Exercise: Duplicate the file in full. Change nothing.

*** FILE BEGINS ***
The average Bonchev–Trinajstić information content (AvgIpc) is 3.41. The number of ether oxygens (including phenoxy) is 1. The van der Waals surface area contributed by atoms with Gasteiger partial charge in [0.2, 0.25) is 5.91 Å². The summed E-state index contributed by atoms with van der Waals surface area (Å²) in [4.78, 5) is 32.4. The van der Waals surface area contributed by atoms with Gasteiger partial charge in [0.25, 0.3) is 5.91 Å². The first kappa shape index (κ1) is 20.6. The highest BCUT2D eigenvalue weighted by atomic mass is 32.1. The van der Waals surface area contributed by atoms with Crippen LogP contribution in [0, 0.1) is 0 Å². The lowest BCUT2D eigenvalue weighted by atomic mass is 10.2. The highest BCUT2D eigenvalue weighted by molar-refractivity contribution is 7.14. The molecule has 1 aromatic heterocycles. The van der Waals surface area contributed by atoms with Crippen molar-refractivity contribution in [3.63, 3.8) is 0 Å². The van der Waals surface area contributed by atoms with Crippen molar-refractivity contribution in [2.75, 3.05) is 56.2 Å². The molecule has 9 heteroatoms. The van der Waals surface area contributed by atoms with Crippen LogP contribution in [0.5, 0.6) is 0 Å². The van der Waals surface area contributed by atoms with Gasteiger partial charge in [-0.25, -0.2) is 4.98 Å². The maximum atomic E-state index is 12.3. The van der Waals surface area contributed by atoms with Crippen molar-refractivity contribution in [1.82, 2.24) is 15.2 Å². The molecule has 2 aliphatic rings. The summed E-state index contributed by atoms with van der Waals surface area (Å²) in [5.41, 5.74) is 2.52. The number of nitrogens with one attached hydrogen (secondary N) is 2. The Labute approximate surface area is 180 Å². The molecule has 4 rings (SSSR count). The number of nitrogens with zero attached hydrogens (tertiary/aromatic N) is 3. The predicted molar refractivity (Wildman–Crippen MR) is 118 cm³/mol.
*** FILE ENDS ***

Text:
The average Bonchev–Trinajstić information content (AvgIpc) is 3.41. The number of ether oxygens (including phenoxy) is 1. The van der Waals surface area contributed by atoms with Gasteiger partial charge in [0.2, 0.25) is 5.91 Å². The summed E-state index contributed by atoms with van der Waals surface area (Å²) in [4.78, 5) is 32.4. The van der Waals surface area contributed by atoms with Gasteiger partial charge in [0.25, 0.3) is 5.91 Å². The first kappa shape index (κ1) is 20.6. The highest BCUT2D eigenvalue weighted by atomic mass is 32.1. The van der Waals surface area contributed by atoms with Crippen LogP contribution in [0, 0.1) is 0 Å². The lowest BCUT2D eigenvalue weighted by atomic mass is 10.2. The highest BCUT2D eigenvalue weighted by molar-refractivity contribution is 7.14. The molecule has 1 aromatic heterocycles. The van der Waals surface area contributed by atoms with Crippen molar-refractivity contribution in [3.63, 3.8) is 0 Å². The van der Waals surface area contributed by atoms with Crippen molar-refractivity contribution in [2.75, 3.05) is 56.2 Å². The molecule has 9 heteroatoms. The van der Waals surface area contributed by atoms with Crippen LogP contribution in [0.5, 0.6) is 0 Å². The van der Waals surface area contributed by atoms with Gasteiger partial charge in [-0.25, -0.2) is 4.98 Å². The maximum atomic E-state index is 12.3. The van der Waals surface area contributed by atoms with Crippen molar-refractivity contribution in [1.82, 2.24) is 15.2 Å². The molecule has 2 aliphatic rings. The summed E-state index contributed by atoms with van der Waals surface area (Å²) in [5.41, 5.74) is 2.52. The number of nitrogens with one attached hydrogen (secondary N) is 2. The Labute approximate surface area is 180 Å². The molecule has 4 rings (SSSR count). The number of nitrogens with zero attached hydrogens (tertiary/aromatic N) is 3. The predicted molar refractivity (Wildman–Crippen MR) is 118 cm³/mol.